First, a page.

Tuesday, March 22, 2016

Microstory 282: Perspective Fifty-Seven

Perspective Fifty-Six

People are always asking me when I’m going to get my own gig as principal. But I’m perfectly happy as the vice principal. And that’s not coming from a place of resentment. I haven’t been passed over several times, and am now just pretending it doesn’t bother me. I really do prefer my job to my boss’. He sits in his office all day, making decisions and dealing with bureaucracy. I get to deal with the students. I’m sure to you that doesn’t sound like a plus, but I got into teaching in order to shape young minds, not to sign documents. My position here gives me the scope I need to encounter any student, rather than the small subset teachers have, and when I do interact with one of the children, it’s really important in that very moment. They come to see me when something’s wrong, and I’m proud to be the person who can hopefully make things better. Don’t misunderstand me, teachers are superstars. I’m not saying they have no effect, but it’s so subtle and seamless. What I do is take immediate action on a pressing issue, and I get to see the results of my efforts instantly, good or bad. I am by no means considered a “cool vice principal” but I’m not as hated as my colleagues in the rest of the district. You know how that old saying goes, “firm but fair”. That’s always been important to me; to make sure the student actually experiences a benefit from my discipline, and that I make it a learning experience for them. I don’t just want to punish their behavior and walk away, because they’ll probably just do it again. Of course I still see recidivism, but I like to think my numbers would be lower than the national average. I do have this one kid who has to come in all the time. I feel for him, I really do. He is incredibly clever, but the problem is how much he vocalizes what he knows. He takes his assignments profoundly seriously, and always has to make sure to become an authority on the matter, but sometimes just so he can argue with his teachers about it. I want to encourage him to explore his passions, especially for history. I want to fuel his thirst for all knowledge, but I need to find a way to teach him restraint. You need to know when to keep your mouth shut, am I right? Maybe we just need to find a subject with which he struggles. Maybe that will give him a glimpse of what it’s like for the rest of us. We’ll look into that when he inevitably returns to me within the week. For now, I’m due to speak with a particularly troubled child.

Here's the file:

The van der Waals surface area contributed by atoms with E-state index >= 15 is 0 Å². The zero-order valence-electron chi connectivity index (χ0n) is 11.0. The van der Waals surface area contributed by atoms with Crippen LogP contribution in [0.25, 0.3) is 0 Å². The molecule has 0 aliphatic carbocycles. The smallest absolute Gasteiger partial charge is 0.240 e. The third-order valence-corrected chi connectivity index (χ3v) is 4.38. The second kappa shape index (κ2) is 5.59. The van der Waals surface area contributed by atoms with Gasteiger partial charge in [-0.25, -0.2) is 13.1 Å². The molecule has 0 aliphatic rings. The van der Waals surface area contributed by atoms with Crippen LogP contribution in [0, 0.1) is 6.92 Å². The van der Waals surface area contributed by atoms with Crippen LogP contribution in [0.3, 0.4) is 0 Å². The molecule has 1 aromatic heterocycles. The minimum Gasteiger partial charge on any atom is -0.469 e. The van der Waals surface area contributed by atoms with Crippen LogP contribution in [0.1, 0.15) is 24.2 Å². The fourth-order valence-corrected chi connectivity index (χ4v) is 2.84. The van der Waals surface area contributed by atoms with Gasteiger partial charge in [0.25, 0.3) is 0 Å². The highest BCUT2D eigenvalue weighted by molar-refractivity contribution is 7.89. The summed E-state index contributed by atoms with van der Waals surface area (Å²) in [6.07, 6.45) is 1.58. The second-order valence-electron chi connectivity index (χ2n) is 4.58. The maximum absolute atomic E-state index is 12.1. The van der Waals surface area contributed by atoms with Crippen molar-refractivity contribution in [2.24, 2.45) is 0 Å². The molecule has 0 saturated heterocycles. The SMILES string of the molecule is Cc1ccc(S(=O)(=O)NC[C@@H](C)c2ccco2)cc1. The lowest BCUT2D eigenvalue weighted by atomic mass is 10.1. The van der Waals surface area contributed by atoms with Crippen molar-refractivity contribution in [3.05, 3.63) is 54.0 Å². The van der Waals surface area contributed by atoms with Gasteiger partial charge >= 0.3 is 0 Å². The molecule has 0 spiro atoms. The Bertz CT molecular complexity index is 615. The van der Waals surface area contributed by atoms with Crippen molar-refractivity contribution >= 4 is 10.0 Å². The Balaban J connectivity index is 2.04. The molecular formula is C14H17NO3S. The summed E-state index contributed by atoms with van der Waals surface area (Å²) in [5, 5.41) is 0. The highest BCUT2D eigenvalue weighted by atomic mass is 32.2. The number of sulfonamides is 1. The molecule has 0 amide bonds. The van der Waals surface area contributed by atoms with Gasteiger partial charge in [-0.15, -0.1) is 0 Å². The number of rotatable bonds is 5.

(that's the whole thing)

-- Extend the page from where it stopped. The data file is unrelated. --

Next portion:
Perspective Fifty-Eight

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